First read the New York Times book review of Nicholas Carr’s latest book, by Jonah Lehrer: The Shallows – What the Internet is Doing to Our Brain.
This was an interesting article. From the review: “Carr argues that we are sabotaging ourselves, trading away the seriousness of sustained attention for the frantic superficiality of the Internet.” This is the same interesting guy that in 1998 wrote the article “Is Google Making Us Stupid.” Trying to read that entire article personally reinforced a few of Carr’s points. The article is long, and it takes concentration to get through it. Do you have the patience to read every word of it? Nick Carr’s Blog, Rough Type, has lots of interesting thoughts from around the world on his studies. It’s hard to argue with what they say when you read them. The review presents many views. It’s not a two-sided argument, cut-and-dry. There’s gray between the black and white.
It’s interesting how we can see what he’s saying from both sides. On one hand, I know perfectly well what he means by skimming through articles looking for the worthwhile nuggets that I’m after, and on the other hand I can see how I don’t really want to concentrate on anything for any length of time, when it comes to genuine in-depth studying. Thankfully, doing physical things is not as affected by our quick-run-through habits we’re developing from reading on the net. I don’t have as much trouble sticking with washing the dishes as I do with concentrating on something I’m reading for a long time. How about you? My daughter-in-law Fiona can spend hours, days, weeks doing manual labor in her many gardens… planting, working the soil, weeding, etc. Can any of us still read, analyze and study for such sustained periods of time? I know that I have lost some of my ability to do this. Maybe it’s because I’ve recently joined the 50+ generation, or because I’m a net junkie, or a combination of the two.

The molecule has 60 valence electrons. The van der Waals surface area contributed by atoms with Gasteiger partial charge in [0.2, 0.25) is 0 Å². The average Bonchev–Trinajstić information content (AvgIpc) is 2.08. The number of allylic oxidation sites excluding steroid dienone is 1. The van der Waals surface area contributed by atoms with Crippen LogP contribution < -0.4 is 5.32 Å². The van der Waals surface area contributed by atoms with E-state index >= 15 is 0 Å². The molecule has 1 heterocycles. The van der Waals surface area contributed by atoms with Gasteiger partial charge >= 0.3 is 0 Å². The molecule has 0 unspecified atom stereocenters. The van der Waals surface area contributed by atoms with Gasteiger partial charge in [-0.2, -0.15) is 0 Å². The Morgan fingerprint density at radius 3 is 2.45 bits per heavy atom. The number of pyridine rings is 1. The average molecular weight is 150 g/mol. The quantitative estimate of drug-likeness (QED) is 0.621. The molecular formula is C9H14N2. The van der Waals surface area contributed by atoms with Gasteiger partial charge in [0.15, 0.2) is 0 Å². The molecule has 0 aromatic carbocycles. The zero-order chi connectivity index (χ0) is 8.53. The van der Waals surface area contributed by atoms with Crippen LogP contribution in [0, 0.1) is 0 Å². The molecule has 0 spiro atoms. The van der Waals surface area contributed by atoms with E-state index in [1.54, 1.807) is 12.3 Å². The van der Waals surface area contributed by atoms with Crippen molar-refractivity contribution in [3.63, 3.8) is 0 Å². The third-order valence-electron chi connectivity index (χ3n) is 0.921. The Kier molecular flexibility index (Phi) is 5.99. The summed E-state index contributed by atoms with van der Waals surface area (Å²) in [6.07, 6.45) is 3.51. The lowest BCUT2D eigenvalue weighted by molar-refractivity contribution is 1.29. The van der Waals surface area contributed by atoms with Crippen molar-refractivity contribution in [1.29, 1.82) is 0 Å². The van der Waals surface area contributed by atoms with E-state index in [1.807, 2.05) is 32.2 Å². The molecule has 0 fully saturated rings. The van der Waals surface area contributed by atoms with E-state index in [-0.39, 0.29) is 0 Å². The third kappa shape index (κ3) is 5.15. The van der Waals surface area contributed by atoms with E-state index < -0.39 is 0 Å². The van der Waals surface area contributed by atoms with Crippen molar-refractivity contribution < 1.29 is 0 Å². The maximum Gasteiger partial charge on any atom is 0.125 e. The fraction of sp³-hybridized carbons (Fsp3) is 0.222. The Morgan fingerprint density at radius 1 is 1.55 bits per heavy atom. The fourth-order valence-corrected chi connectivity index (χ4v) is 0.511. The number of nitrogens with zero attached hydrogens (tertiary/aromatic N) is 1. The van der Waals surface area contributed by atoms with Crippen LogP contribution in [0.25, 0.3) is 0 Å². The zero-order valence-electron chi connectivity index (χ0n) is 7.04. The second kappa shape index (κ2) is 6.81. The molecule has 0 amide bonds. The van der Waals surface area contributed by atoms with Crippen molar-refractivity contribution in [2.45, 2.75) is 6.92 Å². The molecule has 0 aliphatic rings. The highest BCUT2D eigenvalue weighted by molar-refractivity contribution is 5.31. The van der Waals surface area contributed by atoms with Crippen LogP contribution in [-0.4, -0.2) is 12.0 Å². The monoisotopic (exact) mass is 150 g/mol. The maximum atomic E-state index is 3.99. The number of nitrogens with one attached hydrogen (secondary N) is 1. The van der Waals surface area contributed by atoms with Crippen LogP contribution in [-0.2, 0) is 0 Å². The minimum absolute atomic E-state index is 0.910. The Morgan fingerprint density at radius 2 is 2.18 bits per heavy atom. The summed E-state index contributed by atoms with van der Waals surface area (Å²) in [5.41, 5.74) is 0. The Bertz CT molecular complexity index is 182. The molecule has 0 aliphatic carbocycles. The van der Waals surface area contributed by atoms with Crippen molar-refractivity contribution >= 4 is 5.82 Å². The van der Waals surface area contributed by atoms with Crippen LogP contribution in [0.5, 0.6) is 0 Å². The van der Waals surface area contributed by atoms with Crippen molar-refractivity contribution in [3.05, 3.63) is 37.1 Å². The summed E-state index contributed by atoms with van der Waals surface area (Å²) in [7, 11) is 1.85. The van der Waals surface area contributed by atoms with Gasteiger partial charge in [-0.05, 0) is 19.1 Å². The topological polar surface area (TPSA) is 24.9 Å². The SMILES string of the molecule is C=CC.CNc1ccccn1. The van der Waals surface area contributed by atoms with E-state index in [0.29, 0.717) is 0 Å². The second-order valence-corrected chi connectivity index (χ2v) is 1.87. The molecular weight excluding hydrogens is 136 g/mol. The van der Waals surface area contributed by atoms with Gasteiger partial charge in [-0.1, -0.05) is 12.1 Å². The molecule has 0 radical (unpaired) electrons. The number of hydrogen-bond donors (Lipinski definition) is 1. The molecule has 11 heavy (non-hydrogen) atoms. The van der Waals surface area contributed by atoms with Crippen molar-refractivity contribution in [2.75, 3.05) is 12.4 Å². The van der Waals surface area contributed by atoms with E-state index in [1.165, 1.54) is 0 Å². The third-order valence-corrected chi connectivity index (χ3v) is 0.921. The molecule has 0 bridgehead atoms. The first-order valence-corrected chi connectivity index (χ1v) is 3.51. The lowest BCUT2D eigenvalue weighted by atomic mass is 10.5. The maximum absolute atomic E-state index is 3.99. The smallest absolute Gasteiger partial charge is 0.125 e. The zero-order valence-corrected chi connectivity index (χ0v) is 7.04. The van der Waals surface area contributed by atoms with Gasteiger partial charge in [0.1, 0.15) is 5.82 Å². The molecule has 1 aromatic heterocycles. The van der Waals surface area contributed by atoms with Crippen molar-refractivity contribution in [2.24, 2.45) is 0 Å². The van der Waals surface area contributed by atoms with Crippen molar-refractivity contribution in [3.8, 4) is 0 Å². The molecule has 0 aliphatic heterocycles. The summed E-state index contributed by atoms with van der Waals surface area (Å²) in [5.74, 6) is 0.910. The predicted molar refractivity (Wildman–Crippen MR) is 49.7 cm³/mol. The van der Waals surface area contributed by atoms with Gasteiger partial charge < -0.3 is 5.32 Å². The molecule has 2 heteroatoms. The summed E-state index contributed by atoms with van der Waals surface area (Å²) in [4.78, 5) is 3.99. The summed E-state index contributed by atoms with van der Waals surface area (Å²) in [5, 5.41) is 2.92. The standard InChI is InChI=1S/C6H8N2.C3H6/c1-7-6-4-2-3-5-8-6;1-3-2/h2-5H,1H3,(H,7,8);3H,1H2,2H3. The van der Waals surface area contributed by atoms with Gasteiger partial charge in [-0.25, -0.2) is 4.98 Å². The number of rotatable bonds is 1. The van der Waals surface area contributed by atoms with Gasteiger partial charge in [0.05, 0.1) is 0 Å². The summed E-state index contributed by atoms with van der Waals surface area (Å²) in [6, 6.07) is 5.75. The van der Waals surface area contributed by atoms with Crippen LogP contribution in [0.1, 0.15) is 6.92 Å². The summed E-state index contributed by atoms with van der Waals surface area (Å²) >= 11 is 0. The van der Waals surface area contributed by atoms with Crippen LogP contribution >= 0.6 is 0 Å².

Having just started back to school in a Master’s program, it will be interesting to try and compare my studying during my Bachelor’s degree years, “pre-net” (can you spell dinosaur?) and my 2010 study habits now that my mind has been wrapped in the web since its inception.
What’s your take on this one?